On Thursday November 22, the European Parliament voted in favor of a resolution that aims at improving the democratic status of the European Union. The resolution concerned the elections to the European Parliament in 2014 (see full text) and includes several statements which will resonate well with people such as myself who believe in real progress, greater liberty, ever-more inclusive democracy and autonomy.
A very important amendment to the original text came from the Greens/EFA group. It was introduced thanks to the laudable and laborious efforts of MEP Rui Tavares, who has long now engaged in a ceaseless struggle for a Democratic Pact for Europe, in an attempt to democratize the existing institutional order of the EU by circumventing the time-consuming process of modifying the Treaties. In short he wishes to introduce democracy in the EU by means of political custom, which is perfectly legitimate in a legal sense, and under the prevailing conditions, quite desirable in political terms.
The amendment in question writes as follows (amendment to the original text is in bold letters):
1. [The European Parliament] Urges the European political families to nominate candidates for the Presidency of the Commission and expects those candidates to play a leading role in the parliamentary electoral campaign, in particular by personally presenting their programme in all Member States of the Union; stresses the importance of reinforcing the political legitimacy of both Parliament and the Commission by connecting their respective elections more directly to the choice of the voters;
The ramifications of this statement are quite far-reaching in setting the foundations for the development of European democracy and for the transformation of the Commission into a proper democratic executive rather than the detached technocracy it now is. At first this article demands from the prospective president of the Commission to campaign all across the continent, to stand up to the challenge of debating with the citizens of each country the very policies that will influence their lives.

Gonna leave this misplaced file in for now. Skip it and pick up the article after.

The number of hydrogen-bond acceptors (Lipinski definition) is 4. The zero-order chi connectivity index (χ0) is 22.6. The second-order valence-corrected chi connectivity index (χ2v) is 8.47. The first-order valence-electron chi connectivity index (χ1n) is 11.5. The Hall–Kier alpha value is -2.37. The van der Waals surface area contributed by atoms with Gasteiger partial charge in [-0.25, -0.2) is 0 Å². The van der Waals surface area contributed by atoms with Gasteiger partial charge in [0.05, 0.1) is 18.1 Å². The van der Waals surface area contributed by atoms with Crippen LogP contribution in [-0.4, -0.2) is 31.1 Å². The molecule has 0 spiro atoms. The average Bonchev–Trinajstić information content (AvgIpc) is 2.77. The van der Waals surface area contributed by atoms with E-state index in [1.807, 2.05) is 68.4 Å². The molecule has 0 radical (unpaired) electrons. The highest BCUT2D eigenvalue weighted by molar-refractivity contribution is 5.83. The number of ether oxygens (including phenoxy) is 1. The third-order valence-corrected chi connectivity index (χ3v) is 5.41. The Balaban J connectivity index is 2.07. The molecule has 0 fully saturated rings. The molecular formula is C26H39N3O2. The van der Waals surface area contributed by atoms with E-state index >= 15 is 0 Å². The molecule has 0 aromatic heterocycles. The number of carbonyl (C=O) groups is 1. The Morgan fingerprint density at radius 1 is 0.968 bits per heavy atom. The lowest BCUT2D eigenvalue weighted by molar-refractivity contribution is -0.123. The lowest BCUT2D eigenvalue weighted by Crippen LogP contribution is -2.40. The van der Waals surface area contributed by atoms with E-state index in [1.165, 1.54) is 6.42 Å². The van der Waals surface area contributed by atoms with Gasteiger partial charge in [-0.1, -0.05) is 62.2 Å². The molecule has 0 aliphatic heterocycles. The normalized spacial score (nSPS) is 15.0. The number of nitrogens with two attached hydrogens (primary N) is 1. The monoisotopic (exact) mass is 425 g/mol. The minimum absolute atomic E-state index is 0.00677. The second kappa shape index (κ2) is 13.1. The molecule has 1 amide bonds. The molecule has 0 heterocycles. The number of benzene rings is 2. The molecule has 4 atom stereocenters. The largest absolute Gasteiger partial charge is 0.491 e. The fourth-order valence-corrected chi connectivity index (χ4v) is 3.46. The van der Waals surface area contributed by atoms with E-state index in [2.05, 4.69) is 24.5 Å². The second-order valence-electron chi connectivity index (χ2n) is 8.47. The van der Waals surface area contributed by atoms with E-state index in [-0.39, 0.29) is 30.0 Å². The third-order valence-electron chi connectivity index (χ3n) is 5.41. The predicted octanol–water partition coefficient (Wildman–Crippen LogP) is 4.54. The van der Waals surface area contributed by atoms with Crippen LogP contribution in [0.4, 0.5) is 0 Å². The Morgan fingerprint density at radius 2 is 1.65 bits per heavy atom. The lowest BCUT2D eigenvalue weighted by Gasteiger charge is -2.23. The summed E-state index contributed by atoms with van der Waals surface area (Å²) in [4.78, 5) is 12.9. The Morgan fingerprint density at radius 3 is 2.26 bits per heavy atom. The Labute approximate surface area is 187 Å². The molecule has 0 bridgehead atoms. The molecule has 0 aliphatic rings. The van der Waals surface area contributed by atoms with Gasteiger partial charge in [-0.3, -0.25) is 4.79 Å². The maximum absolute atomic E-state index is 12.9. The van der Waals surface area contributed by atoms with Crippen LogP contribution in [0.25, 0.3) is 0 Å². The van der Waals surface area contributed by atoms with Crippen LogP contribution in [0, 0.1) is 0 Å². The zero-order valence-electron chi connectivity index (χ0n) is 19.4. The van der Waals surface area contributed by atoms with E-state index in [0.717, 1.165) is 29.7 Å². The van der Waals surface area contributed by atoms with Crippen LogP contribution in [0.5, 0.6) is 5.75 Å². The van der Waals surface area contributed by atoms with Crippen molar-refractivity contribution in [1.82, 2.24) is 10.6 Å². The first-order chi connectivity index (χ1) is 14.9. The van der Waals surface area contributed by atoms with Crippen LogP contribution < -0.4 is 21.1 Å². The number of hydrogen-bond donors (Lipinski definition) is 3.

The most apparent benefits of these “primaries” are two: (1) the Commission will be more pressured to adopt policies that cater to the needs and demands of citizens Europe-wide, (2) citizens will understand that they can now have a greater say over the policies that affect them and will become more involved in the process. In this respect democratic inclusiveness and scrutiny will both be improved, relative to the existing order of things.
How much better would it be to have a Commission President going from Athens, to Dublin, to Lisbon etc. to actually tell the people about her intentions and vision, rather than sending decisions from an ivory tower in Brussels, or leaving the fate of millions of peoples to inter-governmental bargaining, in effect, between Paris and Berlin?
I submit to you that it would improve the quality of the decisions that are made at the EU level, always in a relative sense. Legislation would become more citizen-oriented, whereas currently EU directives are in many cases effectively detached from any actual concern for the citizen, as they are the products of arid accounting calculations and legalistic bungling, outside any genuine democratic control.